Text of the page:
You’re in recovery and feeling good that you have made it through detox and the first few weeks of a treatment program. You look forward to feeling better and returning to a stable routine. But you find yourself getting anxious because you haven’t been sleeping as well as you’d like. You may be having a hard time getting to sleep, or you may wake up during the night and find yourself unable to fall back to sleep. So you certainly don’t feel refreshed when the morning alarm goes off.
What is going on?
…almost 75 percent of recovering alcoholics reported sleep problems immediately following detox. -RITA MILIOS
According to a study by the National Institutes of Health (NIH), almost 75 percent of recovering alcoholics reported sleep problems immediately following detox. Often, the insomnia symptoms lasted about five weeks. But for some, insomnia was still a problem after six months of abstinence. Unfortunately, insomnia is often a predictor of relapse. Alcoholics with insomnia were two times more likely to relapse than those without insomnia. So it is vital for people in recovery to address their sleep disturbances.
Circadian Rhythm Cycle Disturbance and Insomnia
Circadian rhythm cycles are built-in “biological clocks” that regulate many of the body’s metabolic processes, including the typical 24-hour sleep/wake cycle. Alcohol and cocaine are known to disrupt certain neurotransmitters in the brain that control or regulate sleep. While small amounts of alcohol can cause the initial onset of sleepiness, during the latter part of the sleep cycle alcohol drastically interrupts sleep. Alcohol decreases the amount of rapid eye movement (REM) sleep time during the first half of the night, but REM then “rebounds” and increases later in the sleep cycle. This causes frequent awaking during the night, because REM is a lighter, less restorative sleep.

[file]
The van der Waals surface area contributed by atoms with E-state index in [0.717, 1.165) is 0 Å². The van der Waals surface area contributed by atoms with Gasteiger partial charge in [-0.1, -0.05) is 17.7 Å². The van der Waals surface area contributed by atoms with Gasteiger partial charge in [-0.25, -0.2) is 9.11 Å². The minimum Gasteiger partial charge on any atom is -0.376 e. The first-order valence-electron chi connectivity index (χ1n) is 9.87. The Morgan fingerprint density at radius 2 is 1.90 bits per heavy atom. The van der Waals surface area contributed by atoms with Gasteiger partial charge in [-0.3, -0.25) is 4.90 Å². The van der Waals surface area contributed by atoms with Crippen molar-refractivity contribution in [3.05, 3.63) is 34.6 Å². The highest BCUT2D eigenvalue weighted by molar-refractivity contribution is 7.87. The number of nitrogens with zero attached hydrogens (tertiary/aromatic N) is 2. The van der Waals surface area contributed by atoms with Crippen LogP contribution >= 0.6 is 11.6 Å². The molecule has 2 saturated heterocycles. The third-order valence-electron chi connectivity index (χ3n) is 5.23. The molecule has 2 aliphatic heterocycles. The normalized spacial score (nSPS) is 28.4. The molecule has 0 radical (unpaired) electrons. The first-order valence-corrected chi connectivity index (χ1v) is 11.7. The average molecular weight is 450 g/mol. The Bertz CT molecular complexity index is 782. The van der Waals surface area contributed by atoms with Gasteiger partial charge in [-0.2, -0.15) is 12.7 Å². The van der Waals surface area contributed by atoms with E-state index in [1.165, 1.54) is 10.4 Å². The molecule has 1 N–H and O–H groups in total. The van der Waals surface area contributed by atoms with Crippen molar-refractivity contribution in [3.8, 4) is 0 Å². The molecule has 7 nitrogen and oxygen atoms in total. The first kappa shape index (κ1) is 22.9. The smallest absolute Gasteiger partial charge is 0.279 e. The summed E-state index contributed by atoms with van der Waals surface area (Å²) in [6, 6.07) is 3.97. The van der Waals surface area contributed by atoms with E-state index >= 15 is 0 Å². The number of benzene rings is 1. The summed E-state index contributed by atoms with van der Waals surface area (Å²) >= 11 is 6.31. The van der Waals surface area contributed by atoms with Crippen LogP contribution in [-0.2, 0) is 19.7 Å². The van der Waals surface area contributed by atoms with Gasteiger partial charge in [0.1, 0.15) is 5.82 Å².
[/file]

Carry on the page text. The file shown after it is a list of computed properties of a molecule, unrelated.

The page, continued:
The Substance Abuse/Insomnia Cycle
Stimulants (cocaine, amphetamines, MDMA etc.) disrupt sleep by producing a feeling of wakefulness and increased energy levels. But sooner or later your body cries out for rest. However, if you have an altered circadian cycle, normal sleep is not likely to be forthcoming. A vicious cycle can result when one attempts to deal with stimulant drug-related insomnia by using depressant-type drugs or alcohol. Studies show that up to 28 percent of adults experiencing frequent insomnia use alcohol to help them fall asleep. Unfortunately, once a substance abuse/insomnia cycle becomes established, it is very difficult to break.
A vicious cycle can result when one attempts to deal with stimulant drug-related insomnia by using depressant-type drugs or alcohol. -RITA MILIOS
Sleep Disturbance and Relapse
A NIH study on “Treatment Options for Sleep Disturbance During Alcohol Recovery,” published in the Journal of Addictive Diseases, 2007, reported that after five months of abstinence, people in treatment for alcohol use disorders who were still reporting disturbed sleep were approximately twice as likely to have relapsed than those whose sleep had normalized.
…sleep deprivation can place one at an increased risk for heart disease, high blood pressure, stroke and diabetes. -RITA MILIOS
People in recovery also face other health issues when they are sleep deprived. According to WebMD.com, sleep deprivation can place one at an increased risk for heart disease, high blood pressure, stroke and diabetes. Sleep deprivation has also been linked to depression, impaired cognitive abilities (decreases in memory, concentration), and faster aging (due to a lack of growth hormone that is produced during sleep).